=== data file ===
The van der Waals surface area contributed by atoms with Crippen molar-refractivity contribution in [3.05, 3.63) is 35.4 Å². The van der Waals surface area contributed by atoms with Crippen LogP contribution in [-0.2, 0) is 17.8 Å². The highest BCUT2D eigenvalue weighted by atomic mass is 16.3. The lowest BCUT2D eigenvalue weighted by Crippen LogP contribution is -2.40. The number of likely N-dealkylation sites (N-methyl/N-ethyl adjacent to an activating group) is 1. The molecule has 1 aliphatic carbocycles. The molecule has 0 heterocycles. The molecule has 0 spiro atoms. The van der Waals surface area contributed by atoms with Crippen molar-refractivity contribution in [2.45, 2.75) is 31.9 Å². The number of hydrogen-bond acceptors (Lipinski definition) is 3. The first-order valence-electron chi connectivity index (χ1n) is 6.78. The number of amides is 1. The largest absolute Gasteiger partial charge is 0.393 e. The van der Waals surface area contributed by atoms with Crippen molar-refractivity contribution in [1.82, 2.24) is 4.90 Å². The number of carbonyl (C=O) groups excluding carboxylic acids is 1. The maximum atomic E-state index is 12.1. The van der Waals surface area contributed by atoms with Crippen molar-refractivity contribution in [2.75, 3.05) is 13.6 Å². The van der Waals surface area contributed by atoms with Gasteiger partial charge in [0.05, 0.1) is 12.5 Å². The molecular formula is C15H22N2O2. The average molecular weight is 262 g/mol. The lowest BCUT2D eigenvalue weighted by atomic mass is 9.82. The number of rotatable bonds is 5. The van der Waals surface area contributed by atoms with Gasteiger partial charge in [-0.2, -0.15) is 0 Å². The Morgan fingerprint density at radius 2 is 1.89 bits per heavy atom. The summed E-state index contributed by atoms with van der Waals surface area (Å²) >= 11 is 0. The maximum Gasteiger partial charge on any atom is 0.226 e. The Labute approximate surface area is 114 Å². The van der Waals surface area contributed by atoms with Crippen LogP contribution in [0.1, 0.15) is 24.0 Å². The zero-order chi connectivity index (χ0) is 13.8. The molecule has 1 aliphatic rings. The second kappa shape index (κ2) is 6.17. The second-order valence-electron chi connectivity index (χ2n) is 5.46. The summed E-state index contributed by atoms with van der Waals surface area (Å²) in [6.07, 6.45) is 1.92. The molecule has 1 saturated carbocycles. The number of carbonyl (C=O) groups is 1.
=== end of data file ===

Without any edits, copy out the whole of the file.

The van der Waals surface area contributed by atoms with Crippen molar-refractivity contribution in [3.05, 3.63) is 35.4 Å². The van der Waals surface area contributed by atoms with Crippen LogP contribution in [-0.2, 0) is 17.8 Å². The highest BCUT2D eigenvalue weighted by atomic mass is 16.3. The lowest BCUT2D eigenvalue weighted by Crippen LogP contribution is -2.40. The number of likely N-dealkylation sites (N-methyl/N-ethyl adjacent to an activating group) is 1. The molecule has 1 aliphatic carbocycles. The molecule has 0 heterocycles. The molecule has 0 spiro atoms. The van der Waals surface area contributed by atoms with Crippen molar-refractivity contribution in [2.45, 2.75) is 31.9 Å². The number of hydrogen-bond acceptors (Lipinski definition) is 3. The first-order valence-electron chi connectivity index (χ1n) is 6.78. The number of amides is 1. The largest absolute Gasteiger partial charge is 0.393 e. The van der Waals surface area contributed by atoms with Crippen molar-refractivity contribution in [1.82, 2.24) is 4.90 Å². The number of carbonyl (C=O) groups excluding carboxylic acids is 1. The maximum atomic E-state index is 12.1. The van der Waals surface area contributed by atoms with Crippen molar-refractivity contribution in [2.75, 3.05) is 13.6 Å². The van der Waals surface area contributed by atoms with Gasteiger partial charge in [0.05, 0.1) is 12.5 Å². The molecular formula is C15H22N2O2. The average molecular weight is 262 g/mol. The lowest BCUT2D eigenvalue weighted by atomic mass is 9.82. The number of rotatable bonds is 5. The van der Waals surface area contributed by atoms with Gasteiger partial charge in [-0.2, -0.15) is 0 Å². The Morgan fingerprint density at radius 2 is 1.89 bits per heavy atom. The summed E-state index contributed by atoms with van der Waals surface area (Å²) >= 11 is 0. The maximum Gasteiger partial charge on any atom is 0.226 e. The Labute approximate surface area is 114 Å². The van der Waals surface area contributed by atoms with Crippen LogP contribution in [0.1, 0.15) is 24.0 Å². The zero-order chi connectivity index (χ0) is 13.8. The molecule has 1 aliphatic rings. The second kappa shape index (κ2) is 6.17. The second-order valence-electron chi connectivity index (χ2n) is 5.46. The summed E-state index contributed by atoms with van der Waals surface area (Å²) in [6.07, 6.45) is 1.92. The molecule has 1 saturated carbocycles. The number of carbonyl (C=O) groups is 1.